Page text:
Steve Farmer (left) and Todd Rupenthal with  Ginger.Photo by Tom Benz

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The large summer sign outside Happy Husky Bakery announces “Don’t be a Hot Dog. Have a Snowdog Sundae.” One cannot be faulted for not knowing such treats exist, but they do, and it is not hard to imagine dogs of all kinds literally lapping them up.

The eponymous “husky” refers to co-owner Todd Ruppenthal’s own Astaire and Ginger, the former black and white, like Fred’s ever-present tuxedo, and the latter with hints of red, like Ginger’s flaming hair. Just beyond a gate that is latched, presumably to keep canine patrons from bounding in, is a display case brimming with fresh cookies and cakes.

Along with Steve Farmer, Mr. Ruppenthal has been serving up unusual confections for seven years. It began as a lark when they happened to walk by a vacant storefront and Mr. Farmer joked that they should open a pet store. Neither of them had done anything like that before, but with their enduring love of dogs, the idea took on a life of its own.

Mr. Ruppenthal, who has a background in nutrition, creates the recipes for the treats himself and guarantees that the ingredients are all healthy. He explained, for example, that the sundaes are made from low-lactose yogurt that can be easily digested. Instead of chocolate, to which dogs are allergic, he uses carob, which has a similar flavor. Mr. Ruppenthal said that there is no added salt or sugar or bleached flour in any of his concoctions, and they are all baked fresh every two days. 

The store at 2601 Prairie Ave. is strictly a dogs-and-cats operation – no hamsters or parrots or goldfish – because the owners want to concentrate on what the shop does best. Mr. Ruppenthal said that since dogs must spend a certain amount of time outdoors, natural owner communities grow up around them, among them “Pooch Park” (at the channel near Sam’s Club), the dog beach or simply the sidewalks of one’s own block.

When asked why some dogs will gently sidle up to their counterparts on the sidewalk while others will react with an immediate declaration of war, Mr. Ruppenthal said that the latter are likely poorly socialized and bark to ward off close contact.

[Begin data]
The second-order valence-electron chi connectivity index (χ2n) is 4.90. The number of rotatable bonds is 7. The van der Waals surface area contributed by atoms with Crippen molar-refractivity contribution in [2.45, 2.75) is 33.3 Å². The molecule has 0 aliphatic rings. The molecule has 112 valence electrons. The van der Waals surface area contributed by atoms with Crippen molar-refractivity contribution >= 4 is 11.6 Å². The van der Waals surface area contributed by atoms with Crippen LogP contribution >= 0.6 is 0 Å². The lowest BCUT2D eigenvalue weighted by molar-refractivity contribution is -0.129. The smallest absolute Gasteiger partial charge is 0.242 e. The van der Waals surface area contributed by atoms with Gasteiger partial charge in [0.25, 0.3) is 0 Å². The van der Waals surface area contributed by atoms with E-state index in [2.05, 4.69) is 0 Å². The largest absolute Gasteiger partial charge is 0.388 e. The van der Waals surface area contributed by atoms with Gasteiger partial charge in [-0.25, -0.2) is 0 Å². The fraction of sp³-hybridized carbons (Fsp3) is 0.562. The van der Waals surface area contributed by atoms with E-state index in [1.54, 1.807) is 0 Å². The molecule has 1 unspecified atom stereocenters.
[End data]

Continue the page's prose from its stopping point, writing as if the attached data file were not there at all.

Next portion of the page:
In terms of keeping dogs happy, he suggested knowing their inherent traits, such as running or hunting, and creating some outlet for them. For instance, Mr. Ruppenthal said, huskies are intrinsically very gentle and if used as guard dogs, are “more likely to let a robber in and show him where all the good stuff is.”

Failing to recognize the animal’s strongest instincts might result in their chewing up the couch or some other destructive behavior out of frustration at not being allowed to engage in what they are wired to do.

The shop is about more than just food. Items range from leashes, beds, toys, and a surprising variety of bones to flashing collars and dog jerseys with Cubs, Bears and Green Bay Packers emblems.

The partners go to trade shows themselves rather than relying on distributors, which gives them a more unusual and current selection of merchandise. Assistant Ron Swiatkowski is a veterinary technician who, among other things, does nail trims with aplomb. It’s not unusual for him to do 40 or 50 trims on a given day.

Happy Husky also sponsors “Rescue Awareness Saturday,” where a couple of animals will be brought in from the local shelter and someone is on hand to let shoppers know what other species might be looking for a home. He said there was absolutely no pressure, though – that they were just “planting a seed.” 

Though the canine Astaire probably never twirled Ginger in quite the way it was done in the movies, the dancer’s legacy lives on in a place that celebrates the relationship between people and their favorite four-legged friends.